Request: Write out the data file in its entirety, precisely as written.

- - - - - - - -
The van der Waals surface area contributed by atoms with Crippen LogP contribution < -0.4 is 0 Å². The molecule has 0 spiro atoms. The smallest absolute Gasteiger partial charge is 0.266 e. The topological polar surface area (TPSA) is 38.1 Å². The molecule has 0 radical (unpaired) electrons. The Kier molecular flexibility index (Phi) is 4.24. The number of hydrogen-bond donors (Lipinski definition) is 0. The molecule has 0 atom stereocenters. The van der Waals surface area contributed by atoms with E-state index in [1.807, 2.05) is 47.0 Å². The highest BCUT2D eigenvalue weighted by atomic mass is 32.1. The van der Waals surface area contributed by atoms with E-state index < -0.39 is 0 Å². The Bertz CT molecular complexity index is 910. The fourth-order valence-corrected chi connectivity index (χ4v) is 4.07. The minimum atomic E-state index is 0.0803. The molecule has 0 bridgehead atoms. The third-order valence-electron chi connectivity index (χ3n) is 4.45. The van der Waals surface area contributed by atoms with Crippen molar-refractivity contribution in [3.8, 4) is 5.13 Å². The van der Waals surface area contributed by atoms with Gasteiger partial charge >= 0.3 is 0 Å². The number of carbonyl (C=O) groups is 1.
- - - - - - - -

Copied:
The van der Waals surface area contributed by atoms with Crippen LogP contribution < -0.4 is 0 Å². The molecule has 0 spiro atoms. The smallest absolute Gasteiger partial charge is 0.266 e. The topological polar surface area (TPSA) is 38.1 Å². The molecule has 0 radical (unpaired) electrons. The Kier molecular flexibility index (Phi) is 4.24. The number of hydrogen-bond donors (Lipinski definition) is 0. The molecule has 0 atom stereocenters. The van der Waals surface area contributed by atoms with E-state index in [1.807, 2.05) is 47.0 Å². The highest BCUT2D eigenvalue weighted by atomic mass is 32.1. The van der Waals surface area contributed by atoms with E-state index < -0.39 is 0 Å². The Bertz CT molecular complexity index is 910. The fourth-order valence-corrected chi connectivity index (χ4v) is 4.07. The minimum atomic E-state index is 0.0803. The molecule has 0 bridgehead atoms. The third-order valence-electron chi connectivity index (χ3n) is 4.45. The van der Waals surface area contributed by atoms with Crippen molar-refractivity contribution in [3.8, 4) is 5.13 Å². The van der Waals surface area contributed by atoms with Gasteiger partial charge >= 0.3 is 0 Å². The number of carbonyl (C=O) groups is 1.